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Alan John Fletcher: Late Medieval Popular Preaching in Britain and Ireland. Texts, Studies, and Interpretations (= Sermo: Studies on Patristic, Medieval, and Reformation Sermons and Preaching; Vol. 5), Turnhout: Brepols 2009, XVII + 339 S., ISBN 978-2-503-52391-0, EUR 90,00
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Rezension von:
Leo Carruthers
Université Paris-Sorbonne
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Ralf L√ľtzelschwab
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Leo Carruthers: Rezension von: Alan John Fletcher: Late Medieval Popular Preaching in Britain and Ireland. Texts, Studies, and Interpretations, Turnhout: Brepols 2009, in: sehepunkte 12 (2012), Nr. 4 [15.04.2012], URL:

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Alan John Fletcher: Late Medieval Popular Preaching in Britain and Ireland

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While this book is modestly presented as an "anthology" (2), it proves to be much more than that. An anthology is often a compendium of previously known texts, usually taken from published sources, whereas Alan Fletcher has critically edited, and here publishes for the first time, a series of little-known medieval sermons. Most of the items are anonymous and ad populum, i.e. addressed to the laity. The author thus makes available a considerable number of documents, mainly in Middle English but also in Latin - or, in some cases, a macaronic combination of the two - which make a valuable addition to the body of published sermons.

It would nonetheless be difficult to call this book simply an edition, a word which conjures up images of a single work, with an introduction and collation of the various manuscripts where more than one copy exists, and notes to explain emendations or interpretations. This indeed Fletcher does for all of the sermons edited here, though they still do not quite make up "an edition"; these short texts, coming as they do from varied sources, do not compose a single work, and any similarity between them only arises from their shared homiletic genre. The book therefore provides a series of mini-editions, each one of which starts with the manuscript(s) and then presents the edited and annotated texts which are provided with a full critical apparatus. Each chapter also discusses wider literary and historical issues, again drawing the whole closer to a monograph than to an anthology.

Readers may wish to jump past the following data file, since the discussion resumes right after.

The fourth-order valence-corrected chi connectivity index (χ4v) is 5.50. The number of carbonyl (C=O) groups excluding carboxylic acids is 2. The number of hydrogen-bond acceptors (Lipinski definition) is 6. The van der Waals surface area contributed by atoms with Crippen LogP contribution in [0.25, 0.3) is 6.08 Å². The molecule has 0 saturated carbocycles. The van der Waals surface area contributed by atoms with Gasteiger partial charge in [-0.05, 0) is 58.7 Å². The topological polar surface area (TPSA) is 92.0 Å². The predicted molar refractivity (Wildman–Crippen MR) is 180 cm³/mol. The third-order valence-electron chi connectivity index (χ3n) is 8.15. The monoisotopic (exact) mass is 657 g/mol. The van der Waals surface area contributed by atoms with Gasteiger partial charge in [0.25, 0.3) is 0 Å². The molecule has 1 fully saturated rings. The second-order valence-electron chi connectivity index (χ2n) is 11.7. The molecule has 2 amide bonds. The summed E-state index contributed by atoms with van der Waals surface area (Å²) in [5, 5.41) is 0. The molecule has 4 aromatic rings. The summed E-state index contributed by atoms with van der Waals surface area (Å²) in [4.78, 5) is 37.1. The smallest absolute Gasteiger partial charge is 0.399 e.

The book contains ten chapters, of which the first is introductory, while the last, entitled "Good men and women" (a form of address favoured by English preachers like John Mirk), is a short conclusion rounding off the discussion. The second chapter, a codicological study, examines manuscripts in British and Irish libraries. The central chapters 3 to 7 are divided according to the type of preacher, from friars to seculars and from monks to canons, the latter being both secular and regular (John Mirk was an Augustinian canon). Whereas the sermon for Lent from Hereford Cathedral is fully macaronic (123-30), and the long Easter sermon is entirely in Latin (131-41), most of the texts included here are in English, or mainly so. With its eighty pages chapter 7 is twice as long as any other, which is justified for two reasons: firstly, it deals with the secular clergy, a group not always well represented in manuscripts though they were more likely than others to preach frequently to the laity; secondly, it is built around four related texts all being variations on a theme attributed to one author, Robert Holcot. A whole chapter is devoted to Ireland, and finally, in the spirit of G.R. Owst (a pioneer in the relationship between literature and the pulpit), there is an extensive discussion, with many examples, of the occurrence of lyrics in sermons, including at least one previously unpublished lyric (293).